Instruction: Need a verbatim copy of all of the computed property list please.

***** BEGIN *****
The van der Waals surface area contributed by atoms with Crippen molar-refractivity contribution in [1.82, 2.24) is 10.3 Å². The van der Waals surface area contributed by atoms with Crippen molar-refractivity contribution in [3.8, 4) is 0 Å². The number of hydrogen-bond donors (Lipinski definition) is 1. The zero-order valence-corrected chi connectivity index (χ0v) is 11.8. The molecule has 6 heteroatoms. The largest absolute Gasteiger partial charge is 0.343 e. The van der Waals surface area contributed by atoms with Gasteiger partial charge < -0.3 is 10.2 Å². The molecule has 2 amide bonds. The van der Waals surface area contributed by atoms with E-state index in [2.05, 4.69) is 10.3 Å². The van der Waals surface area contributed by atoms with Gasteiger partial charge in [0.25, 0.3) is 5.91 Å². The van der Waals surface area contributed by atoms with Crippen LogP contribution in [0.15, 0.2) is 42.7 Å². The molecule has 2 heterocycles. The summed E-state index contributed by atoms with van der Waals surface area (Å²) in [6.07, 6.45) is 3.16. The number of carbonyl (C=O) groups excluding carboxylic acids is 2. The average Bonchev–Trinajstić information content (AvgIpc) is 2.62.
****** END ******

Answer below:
The van der Waals surface area contributed by atoms with Crippen molar-refractivity contribution in [1.82, 2.24) is 10.3 Å². The van der Waals surface area contributed by atoms with Crippen molar-refractivity contribution in [3.8, 4) is 0 Å². The number of hydrogen-bond donors (Lipinski definition) is 1. The zero-order valence-corrected chi connectivity index (χ0v) is 11.8. The molecule has 6 heteroatoms. The largest absolute Gasteiger partial charge is 0.343 e. The van der Waals surface area contributed by atoms with Gasteiger partial charge < -0.3 is 10.2 Å². The molecule has 2 amide bonds. The van der Waals surface area contributed by atoms with E-state index in [2.05, 4.69) is 10.3 Å². The van der Waals surface area contributed by atoms with Gasteiger partial charge in [0.25, 0.3) is 5.91 Å². The van der Waals surface area contributed by atoms with Crippen LogP contribution in [0.15, 0.2) is 42.7 Å². The molecule has 2 heterocycles. The summed E-state index contributed by atoms with van der Waals surface area (Å²) in [6.07, 6.45) is 3.16. The number of carbonyl (C=O) groups excluding carboxylic acids is 2. The average Bonchev–Trinajstić information content (AvgIpc) is 2.62.